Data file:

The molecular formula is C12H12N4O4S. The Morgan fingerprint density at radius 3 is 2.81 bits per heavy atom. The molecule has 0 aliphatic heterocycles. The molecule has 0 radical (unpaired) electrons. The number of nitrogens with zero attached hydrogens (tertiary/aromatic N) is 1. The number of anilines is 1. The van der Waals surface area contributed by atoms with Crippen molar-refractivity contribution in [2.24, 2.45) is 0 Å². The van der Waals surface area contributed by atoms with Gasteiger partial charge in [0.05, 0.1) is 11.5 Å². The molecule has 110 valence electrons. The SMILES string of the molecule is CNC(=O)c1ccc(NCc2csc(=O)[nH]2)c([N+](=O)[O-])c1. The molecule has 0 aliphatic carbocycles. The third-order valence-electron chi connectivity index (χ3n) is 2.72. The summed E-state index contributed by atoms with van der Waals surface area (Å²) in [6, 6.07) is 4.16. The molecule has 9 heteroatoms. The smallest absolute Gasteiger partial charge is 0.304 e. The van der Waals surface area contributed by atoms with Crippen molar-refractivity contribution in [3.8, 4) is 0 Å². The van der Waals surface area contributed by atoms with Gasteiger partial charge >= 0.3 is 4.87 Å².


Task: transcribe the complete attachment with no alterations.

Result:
The molecular formula is C12H12N4O4S. The Morgan fingerprint density at radius 3 is 2.81 bits per heavy atom. The molecule has 0 aliphatic heterocycles. The molecule has 0 radical (unpaired) electrons. The number of nitrogens with zero attached hydrogens (tertiary/aromatic N) is 1. The number of anilines is 1. The van der Waals surface area contributed by atoms with Crippen molar-refractivity contribution in [2.24, 2.45) is 0 Å². The van der Waals surface area contributed by atoms with Gasteiger partial charge in [0.05, 0.1) is 11.5 Å². The molecule has 110 valence electrons. The SMILES string of the molecule is CNC(=O)c1ccc(NCc2csc(=O)[nH]2)c([N+](=O)[O-])c1. The molecule has 0 aliphatic carbocycles. The third-order valence-electron chi connectivity index (χ3n) is 2.72. The summed E-state index contributed by atoms with van der Waals surface area (Å²) in [6, 6.07) is 4.16. The molecule has 9 heteroatoms. The smallest absolute Gasteiger partial charge is 0.304 e. The van der Waals surface area contributed by atoms with Crippen molar-refractivity contribution in [3.8, 4) is 0 Å². The van der Waals surface area contributed by atoms with Gasteiger partial charge >= 0.3 is 4.87 Å².